Bestselling books the week of 9/29/16, according to IndieBound

What's selling best at independent bookstores across America?


1. Commonwealth, by Ann Patchett, Harper
2. Razor Girl, by Carl Hiaasen, Knopf
3. The Underground Railroad, by Colson Whitehead, Doubleday
4. Nutshell, by Ian McEwan, Nan A. Talese
5. A Gentleman in Moscow, by Amor Towles
6. The Woman in Cabin 10, by Ruth Ware, Gallery/Scout Press,
7. All the Light We Cannot See, by Anthony Doerr, Scribner
8. Home, by Harlan Coben, Dutton - Debut
9. The Girls, by Emma Cline, Random House
10. Here I Am, by Jonathan Safran Foer, FSG
11. A Great Reckoning, by Louise Penny, Minotaur
12. The Nix, by Nathan Hill, Knopf
13. Truly Madly Guilty, by Liane Moriarty, Flatiron
14. The Nightingale, by Kristin Hannah, St. Martin's
15. Thrice the Brinded Cat Hath Mew'd, by Alan Bradley, Delacorte – Debut
On the Rise:
18. The Wonder, by Emma Donoghue, Little Brown
The new novel by the bestselling author of Room is a tale of two strangers who transform each other's lives, a powerful psychological thriller, and a story of love pitted against evil. An October 2016 Indie Next List Great Read.

Published Wednesday, September 28, 2016 (for the sales week ended Sunday, September 25, 2016). Based on reporting from many hundreds of independent bookstores across the United States. For information on more titles, please visit

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Dear Reader,

About a year ago, I happened upon this statement about the Monitor in the Harvard Business Review – under the charming heading of “do things that don’t interest you”:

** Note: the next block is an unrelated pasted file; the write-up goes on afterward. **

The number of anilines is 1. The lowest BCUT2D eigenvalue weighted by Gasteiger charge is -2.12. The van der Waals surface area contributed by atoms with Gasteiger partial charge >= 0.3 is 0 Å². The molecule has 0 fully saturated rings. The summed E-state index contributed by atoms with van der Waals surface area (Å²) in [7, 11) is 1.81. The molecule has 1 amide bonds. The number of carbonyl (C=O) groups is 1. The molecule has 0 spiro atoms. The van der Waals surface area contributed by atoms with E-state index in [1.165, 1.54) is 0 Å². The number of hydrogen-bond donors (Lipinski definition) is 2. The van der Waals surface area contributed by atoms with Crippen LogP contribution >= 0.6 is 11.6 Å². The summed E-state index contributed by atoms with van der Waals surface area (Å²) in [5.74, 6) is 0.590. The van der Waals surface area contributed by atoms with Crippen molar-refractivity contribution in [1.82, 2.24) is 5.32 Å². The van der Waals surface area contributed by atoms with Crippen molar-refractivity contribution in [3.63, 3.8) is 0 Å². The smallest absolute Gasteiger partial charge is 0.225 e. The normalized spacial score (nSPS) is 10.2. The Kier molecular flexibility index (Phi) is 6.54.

“Many things that end up” being meaningful, writes social scientist Joseph Grenny, “have come from conference workshops, articles, or online videos that began as a chore and ended with an insight. My work in Kenya, for example, was heavily influenced by a Christian Science Monitor article I had forced myself to read 10 years earlier. Sometimes, we call things ‘boring’ simply because they lie outside the box we are currently in.”

If you were to come up with a punchline to a joke about the Monitor, that would probably be it. We’re seen as being global, fair, insightful, and perhaps a bit too earnest. We’re the bran muffin of journalism.

But you know what? We change lives. And I’m going to argue that we change lives precisely because we force open that too-small box that most human beings think they live in.

The Monitor is a peculiar little publication that’s hard for the world to figure out. We’re run by a church, but we’re not only for church members and we’re not about converting people. We’re known as being fair even as the world becomes as polarized as at any time since the newspaper’s founding in 1908.

We have a mission beyond circulation, we want to bridge divides. We’re about kicking down the door of thought everywhere and saying, “You are bigger and more capable than you realize. And we can prove it.”

If you’re looking for bran muffin journalism, you can subscribe to the Monitor for $15. You’ll get the Monitor Weekly magazine, the Monitor Daily email, and unlimited access to

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